Wednesday, April 7, 2010
On a crowded stage with a six-piece band jamming behind him, AJC, clad in a black vest and tie, jumps up and down. The black and white crowd at Hal & Mal's Red Room lingers near the stage, moving, shaking and shuffling to the drummer's beat. AJC signals the band with his right hand, cueing the musicians into the second verse, as he raps a verse from "The Battle of Success."
"Executives count the money from the lies that they sold,
As the accountants run and hide because their cover was blown,
Americans figured out that you reap what you sew,
And hurry to tell the real seamstress get back to their post."
Adam Jerelll Collier transforms from a bank teller in Madison by day to the charismatic, energetic Jackson hip-hopper AJC of the Envelope Pushers by night. His reason for playing music is to bring people together.
"Mississippi is one of the worst when it comes to black and white people afraid to get together," AJC says. "It's not a black or white thing, it's a music thing. We're supposed to support each other; that's what God would want us to do. That's how humanity should do it."
AJC believes Jackson has a long way to go before the city's local music scene becomes a truly integrated society.
"When I first hit the white, Caucasian crowd, they accepted me with open arms. But we've had some trouble with the black community," AJC says. "I'm not afraid to say it, but a lot of our black artists here in Jackson just don't support each other."
Collier says the Jackson music scene is colloquially referred to as "the crab bucket."
"It's people not just stepping on each other, but snapping at each others' ankles, trying to pull them down for whatever reason," he says. "That was a lot of what I went through when I first hit the scene, but it wasn't enough to make us want to quit.
"It's like, 'I've gotta get it before you, and if you've got it, then I'm jealous," AJC says.
Now, the 25-year-old rapper says, Jackson is undergoing a cultural renaissance, where young, new, up-and-coming musicians and artists make it a point to support each other.
"I got to Fondren, and met all these people with these new sounds," he says. "I called the band, and said, 'I think this is where we need to launch from into Jackson.'"
Giving credit to Fondren talent like Lizzie Wright of The Bachelorettes, Collier says the Fondren scene expanded into the city's mainstream bars and restaurants after performing in venues like Seven Studios/Cultural Expressions, the Eudora Welty Commons, North Midtown Arts Center, Flood's Bar and Grill, and Sneaky Beans.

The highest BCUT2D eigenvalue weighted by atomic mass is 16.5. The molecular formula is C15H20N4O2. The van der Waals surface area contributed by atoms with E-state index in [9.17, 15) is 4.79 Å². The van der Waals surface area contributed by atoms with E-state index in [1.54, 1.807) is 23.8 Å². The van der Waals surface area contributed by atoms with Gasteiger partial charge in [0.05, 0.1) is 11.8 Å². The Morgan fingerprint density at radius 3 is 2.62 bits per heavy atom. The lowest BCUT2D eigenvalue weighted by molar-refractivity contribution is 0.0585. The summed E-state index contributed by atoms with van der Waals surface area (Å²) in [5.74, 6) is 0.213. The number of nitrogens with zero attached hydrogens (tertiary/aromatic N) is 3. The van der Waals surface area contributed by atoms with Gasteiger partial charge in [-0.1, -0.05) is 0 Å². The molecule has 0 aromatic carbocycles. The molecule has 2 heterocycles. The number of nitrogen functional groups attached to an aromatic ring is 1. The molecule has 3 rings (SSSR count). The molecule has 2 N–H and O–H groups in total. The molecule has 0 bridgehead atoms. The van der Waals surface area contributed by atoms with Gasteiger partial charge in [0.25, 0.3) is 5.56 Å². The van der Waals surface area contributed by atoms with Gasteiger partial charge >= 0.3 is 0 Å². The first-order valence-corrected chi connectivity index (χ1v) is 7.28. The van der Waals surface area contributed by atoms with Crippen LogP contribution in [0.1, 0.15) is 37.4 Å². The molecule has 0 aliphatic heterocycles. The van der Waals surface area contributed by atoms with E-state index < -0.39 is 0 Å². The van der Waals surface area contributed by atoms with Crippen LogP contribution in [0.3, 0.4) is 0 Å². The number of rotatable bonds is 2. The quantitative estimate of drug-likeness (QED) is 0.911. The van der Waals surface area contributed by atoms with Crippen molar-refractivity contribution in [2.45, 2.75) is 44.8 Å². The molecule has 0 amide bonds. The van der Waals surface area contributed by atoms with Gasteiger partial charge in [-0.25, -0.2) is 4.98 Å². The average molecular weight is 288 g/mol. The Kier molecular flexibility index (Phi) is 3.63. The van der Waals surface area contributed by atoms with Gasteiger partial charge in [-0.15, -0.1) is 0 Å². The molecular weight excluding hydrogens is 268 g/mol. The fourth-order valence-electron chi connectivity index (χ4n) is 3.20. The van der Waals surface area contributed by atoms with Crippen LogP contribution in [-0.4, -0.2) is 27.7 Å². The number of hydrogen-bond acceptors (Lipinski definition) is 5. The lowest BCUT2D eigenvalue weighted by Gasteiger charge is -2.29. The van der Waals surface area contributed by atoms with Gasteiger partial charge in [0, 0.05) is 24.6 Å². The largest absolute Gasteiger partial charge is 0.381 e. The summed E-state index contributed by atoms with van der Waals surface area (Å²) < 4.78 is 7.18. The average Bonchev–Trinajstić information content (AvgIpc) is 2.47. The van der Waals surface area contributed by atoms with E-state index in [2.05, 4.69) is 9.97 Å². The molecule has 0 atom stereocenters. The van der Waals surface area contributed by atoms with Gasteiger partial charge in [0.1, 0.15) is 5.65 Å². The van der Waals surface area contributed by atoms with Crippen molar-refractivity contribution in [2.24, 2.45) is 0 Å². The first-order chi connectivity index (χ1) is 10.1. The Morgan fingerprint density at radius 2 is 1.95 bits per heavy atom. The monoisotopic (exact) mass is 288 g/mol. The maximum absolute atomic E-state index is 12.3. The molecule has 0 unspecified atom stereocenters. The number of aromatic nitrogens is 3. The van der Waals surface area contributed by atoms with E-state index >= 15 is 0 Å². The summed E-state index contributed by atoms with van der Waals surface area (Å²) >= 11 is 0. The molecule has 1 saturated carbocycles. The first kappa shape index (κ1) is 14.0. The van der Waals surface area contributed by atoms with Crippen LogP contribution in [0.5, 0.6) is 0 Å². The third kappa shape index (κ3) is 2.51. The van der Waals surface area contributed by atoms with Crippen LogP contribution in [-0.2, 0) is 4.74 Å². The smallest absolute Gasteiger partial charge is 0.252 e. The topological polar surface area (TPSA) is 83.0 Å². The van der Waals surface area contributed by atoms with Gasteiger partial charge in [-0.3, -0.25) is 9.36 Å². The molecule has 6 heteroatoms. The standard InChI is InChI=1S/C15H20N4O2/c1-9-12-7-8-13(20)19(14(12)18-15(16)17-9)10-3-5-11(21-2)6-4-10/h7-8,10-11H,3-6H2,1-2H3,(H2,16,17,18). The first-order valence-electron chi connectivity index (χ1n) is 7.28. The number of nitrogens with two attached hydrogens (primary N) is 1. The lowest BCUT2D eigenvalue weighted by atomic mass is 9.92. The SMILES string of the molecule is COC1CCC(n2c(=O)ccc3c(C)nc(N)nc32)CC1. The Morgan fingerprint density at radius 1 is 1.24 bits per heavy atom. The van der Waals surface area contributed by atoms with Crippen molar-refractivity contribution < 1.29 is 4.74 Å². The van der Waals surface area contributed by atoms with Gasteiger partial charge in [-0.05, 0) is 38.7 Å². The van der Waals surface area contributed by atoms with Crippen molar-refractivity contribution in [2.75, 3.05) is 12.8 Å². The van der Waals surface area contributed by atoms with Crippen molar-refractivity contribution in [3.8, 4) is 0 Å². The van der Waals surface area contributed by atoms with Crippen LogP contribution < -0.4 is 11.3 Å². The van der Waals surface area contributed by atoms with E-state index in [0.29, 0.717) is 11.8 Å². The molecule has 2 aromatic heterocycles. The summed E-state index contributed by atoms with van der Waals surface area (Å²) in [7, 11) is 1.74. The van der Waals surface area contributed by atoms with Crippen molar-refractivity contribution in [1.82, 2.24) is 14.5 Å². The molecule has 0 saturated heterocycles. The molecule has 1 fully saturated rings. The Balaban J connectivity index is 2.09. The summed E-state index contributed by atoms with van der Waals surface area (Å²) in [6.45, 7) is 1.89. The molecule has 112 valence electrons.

"We just kind of formed our own music scene. We support each other. If 200 people are at my show, the same 200 people are going to be at their show," AJC says. "We just turned our music into a loving community ... no matter what, we were going to be with each other."
The Envelope Pushers formed just over a year ago, incorporating an array of musical genres and influences into AJC's rapping.
The seven-piece ensemble includes Jerrell Moore on keys, Gerald Morgan on saxophone, Nashville resident Chris Wheeler on lead guitar, Keefe Pennymon on percussion and AJC's longtime best friend Frank White on drums. The lead singer and MC says the finishing touch was the addition of Brandon Jackson on bass guitar.
"He's one of the best bass players I ever had. I mean, he can even play lead guitar with a bass. This dude is killer," AJC says.
Still fresh to Jackson's live music scene, Adam Jerrell Collier and the Envelope Pushers performed their first official show of 2010 in Hal & Mal's Red Room in early March after a six-month hiatus. He says each performance is a unique event that he and his band are overwhelmingly thankful for.
The Envelope Pushers treat the audience to a spectacle of a jam-packed stage led by the formidably enthusiastic AJC, who sweats through the entire show, jumping and dancing and shouting.
"I'm not thinking about anything. At the end of the night, I'm like, 'OK, I wonder what happened, because I'm just in a zone where nothing matters," he says. "I kind of let my heart, my soul and the adrenaline just get in there and mix up together, and we just do it."
While seeing the potential for Jackson's music scene to become as vibrant and active as Austin or Philadelphia, AJC says it will likely be later than sooner. Before fans will come out to enjoy local music, he believes, local music communities first have to unite and believe in each other.
"We're going to keep supporting people who don't support us, and we're going to keep on supporting people who do support us," AJC says. "Just because."
Adam James Collier and the Envelope Pushers will perform in Hal & Mal's Big Room in May. To see upcoming shows and hear songs visit AJC's Web site at myspace.com/musicbyajc.
Keep on doing what you do, AJC.
- Scott Albert Johnson